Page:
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EPA Approves New York State’s List of Impaired Waters: Long Island’s South Shore Estuary and Lake Ontario New Entries on the List
Release Date: 06/29/2010
Contact Information: Sophia Kelley, (212) 637-3670, firstname.lastname@example.org
(New York, N.Y.) The U.S. Environmental Protection Agency (EPA) has approved the 2010 list of waters in New York State that are considered either impaired or threatened by pollutants. An impaired water body is one that does not meet water quality standards even after pollution controls have been put in place. A threatened water body is one that is expected to be impaired within two years. The list helps to set priorities for addressing current water pollution threats. The Clean Water Act requires states to assess the quality of their waters and to report their findings every two years to EPA. The list is compiled by New York State Department of Environmental Conservation (NYSDEC) and is a valuable tool for reaching the Clean Water Act goal of “fishable and swimmable” waters for all of New York State.
“Identifying and prioritizing the state’s most seriously polluted waters are important steps in the effort to reduce water pollution,” said Judith Enck, EPA Regional Administrator. “In the almost 40 years since the Clean Water Act was adopted, water quality in many of the state’s rivers, lakes and streams has improved, but we still have a very long way to go. The list of impaired waters helps governments, concerned citizens and businesses take action to reach the goal of being able to safely fish and swim in all of our waters.”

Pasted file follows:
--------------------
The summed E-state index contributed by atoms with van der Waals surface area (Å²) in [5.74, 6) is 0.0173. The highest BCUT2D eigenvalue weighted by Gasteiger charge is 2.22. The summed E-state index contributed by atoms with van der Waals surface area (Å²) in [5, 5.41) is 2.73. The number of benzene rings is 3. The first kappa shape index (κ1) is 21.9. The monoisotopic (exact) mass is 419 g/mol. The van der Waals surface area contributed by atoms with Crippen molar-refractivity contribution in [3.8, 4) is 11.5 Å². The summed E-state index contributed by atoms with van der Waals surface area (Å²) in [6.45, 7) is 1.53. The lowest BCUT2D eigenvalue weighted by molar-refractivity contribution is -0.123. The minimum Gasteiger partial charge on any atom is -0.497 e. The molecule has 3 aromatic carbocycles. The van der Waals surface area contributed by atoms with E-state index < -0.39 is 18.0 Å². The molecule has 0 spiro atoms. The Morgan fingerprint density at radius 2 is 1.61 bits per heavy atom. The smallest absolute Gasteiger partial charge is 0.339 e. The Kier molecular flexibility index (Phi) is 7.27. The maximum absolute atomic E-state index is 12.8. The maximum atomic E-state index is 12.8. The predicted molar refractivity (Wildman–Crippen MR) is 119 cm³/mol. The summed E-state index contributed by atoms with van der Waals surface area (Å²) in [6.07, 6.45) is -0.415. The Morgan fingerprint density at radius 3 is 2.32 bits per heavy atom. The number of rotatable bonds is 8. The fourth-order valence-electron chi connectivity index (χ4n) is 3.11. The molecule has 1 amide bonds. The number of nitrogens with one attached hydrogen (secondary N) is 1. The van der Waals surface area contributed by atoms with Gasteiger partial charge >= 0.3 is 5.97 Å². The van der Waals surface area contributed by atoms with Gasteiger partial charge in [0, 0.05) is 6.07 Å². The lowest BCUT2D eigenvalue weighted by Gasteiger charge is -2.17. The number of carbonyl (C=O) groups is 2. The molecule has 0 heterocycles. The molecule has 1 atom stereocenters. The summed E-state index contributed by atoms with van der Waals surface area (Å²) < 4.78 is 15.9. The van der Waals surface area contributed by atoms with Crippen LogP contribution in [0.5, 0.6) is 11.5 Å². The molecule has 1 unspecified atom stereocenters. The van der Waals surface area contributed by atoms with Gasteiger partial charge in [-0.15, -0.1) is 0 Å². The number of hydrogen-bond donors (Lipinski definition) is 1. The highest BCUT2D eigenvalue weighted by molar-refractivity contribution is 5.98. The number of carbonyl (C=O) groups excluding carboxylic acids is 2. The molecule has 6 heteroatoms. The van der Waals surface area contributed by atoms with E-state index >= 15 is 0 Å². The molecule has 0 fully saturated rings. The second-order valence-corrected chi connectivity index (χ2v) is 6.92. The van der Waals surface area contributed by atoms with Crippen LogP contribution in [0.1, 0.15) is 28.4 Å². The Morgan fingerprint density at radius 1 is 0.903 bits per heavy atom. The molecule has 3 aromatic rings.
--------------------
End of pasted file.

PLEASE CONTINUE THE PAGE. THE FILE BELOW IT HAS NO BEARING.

The list specifically includes impaired waters for which the development of a total maximum daily load (TMDL), a budget for water pollution, is necessary. TMDLs define the maximum amount of a pollutant that a water body can receive and still meet water quality standards. They are developed by states and approved by EPA once the Agency determines that the TMDL will allow the water body to achieve water quality standards.
New York’s 2010 list identifies 828 instances in which a pollutant is causing an impairment of a water body that keeps it from supporting its “designated use” for drinking water, swimming and recreation, fishing or other activities specified by the state. The most common pollutants causing impairment include pH (21% of impairments), PCBs (14%), dissolved oxygen (13%), phosphorus (13%) and pathogens (11.5%).
The list also notes the most common sources of water pollutants, including urban/stormwater runoff (255 impairments), contaminated sediment (222), air pollution, including acid rain (183), municipal sources (100), and combined sewer overflows from systems that capture both domestic sewage and stormwater (75). A pollutant may come from more than one source.
New additions on the 2010 list include waters in Long Island’s South Shore Estuary, shore areas of Lake Ontario, and water bodies contiguous with the lands of several Native American Nations, including the Onondaga, Tonawanda Seneca, and St. Regis Mohawk. EPA will work with state and local governments to ensure that impaired waters are cleaned up.
A complete list of impaired waters in New York is available at: http://www.epa.gov/region02/water/waterbodies.
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